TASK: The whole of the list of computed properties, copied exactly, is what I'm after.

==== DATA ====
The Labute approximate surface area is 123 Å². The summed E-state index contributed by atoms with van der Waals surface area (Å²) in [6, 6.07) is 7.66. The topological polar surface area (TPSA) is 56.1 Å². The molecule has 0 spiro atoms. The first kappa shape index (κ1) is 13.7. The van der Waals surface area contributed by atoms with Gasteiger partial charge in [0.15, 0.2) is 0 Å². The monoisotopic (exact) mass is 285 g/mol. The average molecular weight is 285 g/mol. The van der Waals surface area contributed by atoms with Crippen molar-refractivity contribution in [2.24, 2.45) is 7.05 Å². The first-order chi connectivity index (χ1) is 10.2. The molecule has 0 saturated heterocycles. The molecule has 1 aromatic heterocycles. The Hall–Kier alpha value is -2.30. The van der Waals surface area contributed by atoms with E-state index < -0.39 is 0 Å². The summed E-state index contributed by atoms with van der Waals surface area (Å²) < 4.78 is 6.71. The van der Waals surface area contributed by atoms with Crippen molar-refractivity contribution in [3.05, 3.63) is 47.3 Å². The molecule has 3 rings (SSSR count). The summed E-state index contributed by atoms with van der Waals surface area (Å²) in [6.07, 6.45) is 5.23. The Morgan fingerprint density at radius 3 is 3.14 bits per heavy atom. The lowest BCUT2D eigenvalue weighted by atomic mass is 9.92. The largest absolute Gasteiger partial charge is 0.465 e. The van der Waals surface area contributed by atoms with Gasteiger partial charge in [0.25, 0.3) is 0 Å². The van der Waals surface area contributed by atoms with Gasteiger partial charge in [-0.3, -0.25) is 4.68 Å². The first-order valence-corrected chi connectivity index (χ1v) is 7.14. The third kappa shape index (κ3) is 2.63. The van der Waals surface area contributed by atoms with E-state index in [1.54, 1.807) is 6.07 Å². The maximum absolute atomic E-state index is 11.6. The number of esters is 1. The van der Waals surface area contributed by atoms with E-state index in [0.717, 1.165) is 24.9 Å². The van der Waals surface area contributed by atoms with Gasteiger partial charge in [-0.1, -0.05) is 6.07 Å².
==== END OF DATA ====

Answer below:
The Labute approximate surface area is 123 Å². The summed E-state index contributed by atoms with van der Waals surface area (Å²) in [6, 6.07) is 7.66. The topological polar surface area (TPSA) is 56.1 Å². The molecule has 0 spiro atoms. The first kappa shape index (κ1) is 13.7. The van der Waals surface area contributed by atoms with Gasteiger partial charge in [0.15, 0.2) is 0 Å². The monoisotopic (exact) mass is 285 g/mol. The average molecular weight is 285 g/mol. The van der Waals surface area contributed by atoms with Crippen molar-refractivity contribution in [2.24, 2.45) is 7.05 Å². The first-order chi connectivity index (χ1) is 10.2. The molecule has 0 saturated heterocycles. The molecule has 1 aromatic heterocycles. The Hall–Kier alpha value is -2.30. The van der Waals surface area contributed by atoms with E-state index < -0.39 is 0 Å². The summed E-state index contributed by atoms with van der Waals surface area (Å²) < 4.78 is 6.71. The van der Waals surface area contributed by atoms with Crippen molar-refractivity contribution in [3.05, 3.63) is 47.3 Å². The molecule has 3 rings (SSSR count). The summed E-state index contributed by atoms with van der Waals surface area (Å²) in [6.07, 6.45) is 5.23. The Morgan fingerprint density at radius 3 is 3.14 bits per heavy atom. The lowest BCUT2D eigenvalue weighted by atomic mass is 9.92. The largest absolute Gasteiger partial charge is 0.465 e. The van der Waals surface area contributed by atoms with Gasteiger partial charge in [0.25, 0.3) is 0 Å². The van der Waals surface area contributed by atoms with Gasteiger partial charge in [-0.3, -0.25) is 4.68 Å². The first-order valence-corrected chi connectivity index (χ1v) is 7.14. The third kappa shape index (κ3) is 2.63. The van der Waals surface area contributed by atoms with E-state index in [1.54, 1.807) is 6.07 Å². The maximum absolute atomic E-state index is 11.6. The number of esters is 1. The van der Waals surface area contributed by atoms with E-state index in [0.717, 1.165) is 24.9 Å². The van der Waals surface area contributed by atoms with Gasteiger partial charge in [-0.1, -0.05) is 6.07 Å².